(47) "exempt supply" means supply of any goods or services or both which attracts nil rate of tax or which may be wholly exempt from tax under section 11, or under section 6 of the Integrated Goods and Services Tax Act, and includes non-taxable supply;
(78) "non-taxable supply" means a supply of goods or services or both which is not leviable to tax under this Act or under the Integrated Goods and Services Tax Act;
Now, Non-GST means the activity which is neither supply of goods or services as given in Schedule-III of the Act.
(23) "zero-rated supply" shall have the meaning assigned to it in section 16;
The sub-section (1) of section 16 is given below:-
(1) "zero rated supply" means any of the following supplies of goods or services or both, namely: -
(a) export of goods or services or both; or
(b) supply of goods or services or both for authorised operations to a Special Economic Zone developer or a Special Economic Zone unit.
Now coming to the query, for zero rated supply, the section ends with -namely, means only those mentioned will be termed as zero-rated supply. The law maker in their craftsmanship has beautifully expressed (a) as export of goods or service or both, here the word supply is not mentioned means export of goods or service which are exempted or nil rated etc. are included.
While at (b) it is clearly mentions ‘supply’ of goods or services or both to SEZ unit or developer for authorised operation.
On conjoint reading we can infer that for purpose of (a) although not falling with the ambit of supply and if exported will be termed as zero rated supply, which is not the case with subsection (b).
As this can be lengthy, concludingly, as the tax under the act cannot go outside India, refund of tax on input is provided and also duty draw back is extended.
Sh. Ravindeeran P.M.Ji,, Sh.Amit Agrawal Ji,, Sh.Alkesh Jani Ji,
Dear Sirs, I am very thankful to all of you for your comprehensive replies and thus devoting your precious time for me.
A. In any economy, the government tries to increase its exports as much as possible. This helps the government in maintaining the country’s economic growth, employment and balance of payments. To boost exports, the government provides certain reliefs and benefits to business houses. One such relief provided under the GST regime is called Zero Rated Supplies in GST.
B. In terms of Section 16 of the IGST Act, 2017,any supplies made by a registered dealer as an export (both goods and services) or supply to an SEZ qualifies for Zero Rated Supplies in GST. The rate of tax on such supplies is ‘Zero’ or we can say the supplies are tax-free. The supply to a developer of an SEZ is also covered under Zero-Rated Supplies in GST as no tax is levied on these supplies as well. There are certain supplies on which there is no incidence of GST. It is important to understand the underlying difference among all such supply criterions:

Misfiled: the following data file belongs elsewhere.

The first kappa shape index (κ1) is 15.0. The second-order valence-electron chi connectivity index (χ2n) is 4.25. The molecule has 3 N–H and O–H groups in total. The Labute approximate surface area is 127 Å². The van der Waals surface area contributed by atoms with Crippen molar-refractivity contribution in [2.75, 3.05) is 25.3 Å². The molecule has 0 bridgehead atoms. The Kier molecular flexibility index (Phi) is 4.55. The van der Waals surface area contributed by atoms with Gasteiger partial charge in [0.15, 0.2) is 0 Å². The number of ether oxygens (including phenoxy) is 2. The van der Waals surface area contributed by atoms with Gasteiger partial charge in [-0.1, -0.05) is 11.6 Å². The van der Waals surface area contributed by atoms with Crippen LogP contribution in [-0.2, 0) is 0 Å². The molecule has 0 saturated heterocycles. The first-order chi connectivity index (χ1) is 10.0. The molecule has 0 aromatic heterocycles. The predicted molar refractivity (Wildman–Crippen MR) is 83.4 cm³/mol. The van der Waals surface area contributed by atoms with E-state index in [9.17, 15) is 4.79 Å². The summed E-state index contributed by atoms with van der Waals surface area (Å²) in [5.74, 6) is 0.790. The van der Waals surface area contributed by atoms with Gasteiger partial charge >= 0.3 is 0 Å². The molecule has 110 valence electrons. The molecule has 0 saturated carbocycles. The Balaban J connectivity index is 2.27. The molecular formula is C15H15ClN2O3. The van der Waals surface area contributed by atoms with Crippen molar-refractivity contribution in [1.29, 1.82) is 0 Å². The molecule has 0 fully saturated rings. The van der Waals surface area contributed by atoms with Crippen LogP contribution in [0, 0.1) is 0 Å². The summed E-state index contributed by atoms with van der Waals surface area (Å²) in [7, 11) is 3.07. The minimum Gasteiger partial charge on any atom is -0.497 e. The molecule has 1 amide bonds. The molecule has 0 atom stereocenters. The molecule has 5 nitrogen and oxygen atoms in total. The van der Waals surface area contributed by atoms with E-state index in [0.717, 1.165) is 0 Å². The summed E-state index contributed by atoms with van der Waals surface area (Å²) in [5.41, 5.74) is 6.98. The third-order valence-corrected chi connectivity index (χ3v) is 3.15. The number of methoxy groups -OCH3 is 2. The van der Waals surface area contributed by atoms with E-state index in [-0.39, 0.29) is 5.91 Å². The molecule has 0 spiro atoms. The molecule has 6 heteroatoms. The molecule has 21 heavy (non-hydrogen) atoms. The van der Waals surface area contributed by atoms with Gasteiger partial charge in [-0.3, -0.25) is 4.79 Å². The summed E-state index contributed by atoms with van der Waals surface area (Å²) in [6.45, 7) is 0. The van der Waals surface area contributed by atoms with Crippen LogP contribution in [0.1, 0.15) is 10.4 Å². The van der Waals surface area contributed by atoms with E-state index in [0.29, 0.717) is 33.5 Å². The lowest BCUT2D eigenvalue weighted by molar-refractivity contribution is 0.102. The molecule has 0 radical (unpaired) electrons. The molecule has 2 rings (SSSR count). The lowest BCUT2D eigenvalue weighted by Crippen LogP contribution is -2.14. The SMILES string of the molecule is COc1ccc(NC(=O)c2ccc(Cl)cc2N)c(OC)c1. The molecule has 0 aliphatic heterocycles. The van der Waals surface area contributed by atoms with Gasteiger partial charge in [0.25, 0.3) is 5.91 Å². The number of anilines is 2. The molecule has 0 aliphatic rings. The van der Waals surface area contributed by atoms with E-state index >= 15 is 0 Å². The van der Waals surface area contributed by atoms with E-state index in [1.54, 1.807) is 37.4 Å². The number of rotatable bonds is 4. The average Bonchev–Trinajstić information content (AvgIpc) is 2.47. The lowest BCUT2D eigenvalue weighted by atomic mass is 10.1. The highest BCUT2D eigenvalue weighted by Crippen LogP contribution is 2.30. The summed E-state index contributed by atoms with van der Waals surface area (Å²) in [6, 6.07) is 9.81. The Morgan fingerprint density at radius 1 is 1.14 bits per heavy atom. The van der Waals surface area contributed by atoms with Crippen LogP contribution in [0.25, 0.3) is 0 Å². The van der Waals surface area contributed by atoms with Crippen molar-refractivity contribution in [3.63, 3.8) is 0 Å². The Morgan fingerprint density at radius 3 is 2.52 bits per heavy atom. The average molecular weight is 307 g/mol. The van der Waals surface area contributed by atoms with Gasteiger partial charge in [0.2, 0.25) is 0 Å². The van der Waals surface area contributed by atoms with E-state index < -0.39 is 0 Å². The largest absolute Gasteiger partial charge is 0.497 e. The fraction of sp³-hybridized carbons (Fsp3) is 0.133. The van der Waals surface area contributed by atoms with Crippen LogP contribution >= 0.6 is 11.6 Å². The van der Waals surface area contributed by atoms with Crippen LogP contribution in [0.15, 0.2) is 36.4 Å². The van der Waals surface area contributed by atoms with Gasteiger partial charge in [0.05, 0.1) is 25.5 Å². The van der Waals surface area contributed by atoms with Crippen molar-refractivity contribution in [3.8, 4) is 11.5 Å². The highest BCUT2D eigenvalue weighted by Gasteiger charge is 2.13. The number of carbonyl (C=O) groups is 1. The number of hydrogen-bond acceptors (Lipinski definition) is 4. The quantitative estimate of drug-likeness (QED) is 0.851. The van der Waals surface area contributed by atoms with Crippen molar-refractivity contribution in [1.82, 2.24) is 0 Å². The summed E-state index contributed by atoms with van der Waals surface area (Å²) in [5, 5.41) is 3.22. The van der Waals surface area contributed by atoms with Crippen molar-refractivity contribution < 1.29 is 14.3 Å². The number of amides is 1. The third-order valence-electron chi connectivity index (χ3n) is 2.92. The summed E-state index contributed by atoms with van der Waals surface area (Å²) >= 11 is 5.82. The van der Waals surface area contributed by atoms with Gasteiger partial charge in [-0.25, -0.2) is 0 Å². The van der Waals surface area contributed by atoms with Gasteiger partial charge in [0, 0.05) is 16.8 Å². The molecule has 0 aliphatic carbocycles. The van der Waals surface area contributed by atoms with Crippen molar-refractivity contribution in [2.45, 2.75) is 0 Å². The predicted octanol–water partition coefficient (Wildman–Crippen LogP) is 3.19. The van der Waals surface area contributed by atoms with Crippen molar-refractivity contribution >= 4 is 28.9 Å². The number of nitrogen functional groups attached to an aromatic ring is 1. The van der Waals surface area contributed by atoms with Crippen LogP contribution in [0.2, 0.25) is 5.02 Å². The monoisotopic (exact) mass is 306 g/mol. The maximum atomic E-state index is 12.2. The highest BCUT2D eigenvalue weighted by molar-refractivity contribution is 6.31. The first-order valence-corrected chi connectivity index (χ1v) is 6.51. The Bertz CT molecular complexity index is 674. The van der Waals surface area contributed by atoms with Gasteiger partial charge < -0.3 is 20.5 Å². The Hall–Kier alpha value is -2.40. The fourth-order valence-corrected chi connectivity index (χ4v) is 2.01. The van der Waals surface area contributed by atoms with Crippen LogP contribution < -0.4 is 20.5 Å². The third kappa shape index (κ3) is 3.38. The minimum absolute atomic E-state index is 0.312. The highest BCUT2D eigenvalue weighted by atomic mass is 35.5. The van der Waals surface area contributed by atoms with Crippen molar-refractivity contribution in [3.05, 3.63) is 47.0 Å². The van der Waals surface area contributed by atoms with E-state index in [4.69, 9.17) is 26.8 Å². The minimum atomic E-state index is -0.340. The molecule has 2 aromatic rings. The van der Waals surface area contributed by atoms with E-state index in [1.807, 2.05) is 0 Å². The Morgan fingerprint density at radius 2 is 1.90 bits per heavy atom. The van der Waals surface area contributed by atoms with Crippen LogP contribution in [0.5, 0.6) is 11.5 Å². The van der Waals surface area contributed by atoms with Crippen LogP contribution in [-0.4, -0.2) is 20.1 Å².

C.NIL Rated Supplies, on-Taxable Supplies, Exempt Supplies and Zero-Rated Supplies
Meaning: Goods and services on which 0% GST is applicable. Goods and services on which GST is not levied at all. Supplies which are exempt from payment of GST. Goods or services which are exported or supplied to SEZ respectively.
D. There are two options available with a dealer to claim refunds:
i. The dealer can export under Bond or LUT (Letter of Undertaking) and claim a refund of the accumulated Input credit of tax; or
ii. The dealer can pay IGST while making the supplies and claim refund of the same.
E. Therefore, the dealers are provided with a flexibility to choose between any two options as per their convenience. Under GST laws, the process of claiming refund has been made easy for the export dealers. For Zero-Rated Supplies, there is no need to file refund application (GST RFD-01) separately.
Out of box:
With highest respect to all the esteemed members of TMI, I submit following couple of lines for private information:
There is a time tested saying: “Clarity is the fruit of concentration.” This concept is wonderful and the philosophy is mind-blowing. This is achieved only when a person has purity in his thoughts and feelings.
With all the apparent clarity of law & facts placed on records, many a times the real question is what the quasi-judicial authority wants to drive at? So like the quasi-judicial authority, the professionals too have to drive only one point. That’s just to open up its mind especially when it is blind to adverse possibilities, respect the law the way it is framed by the lawmakers in their best wisdom.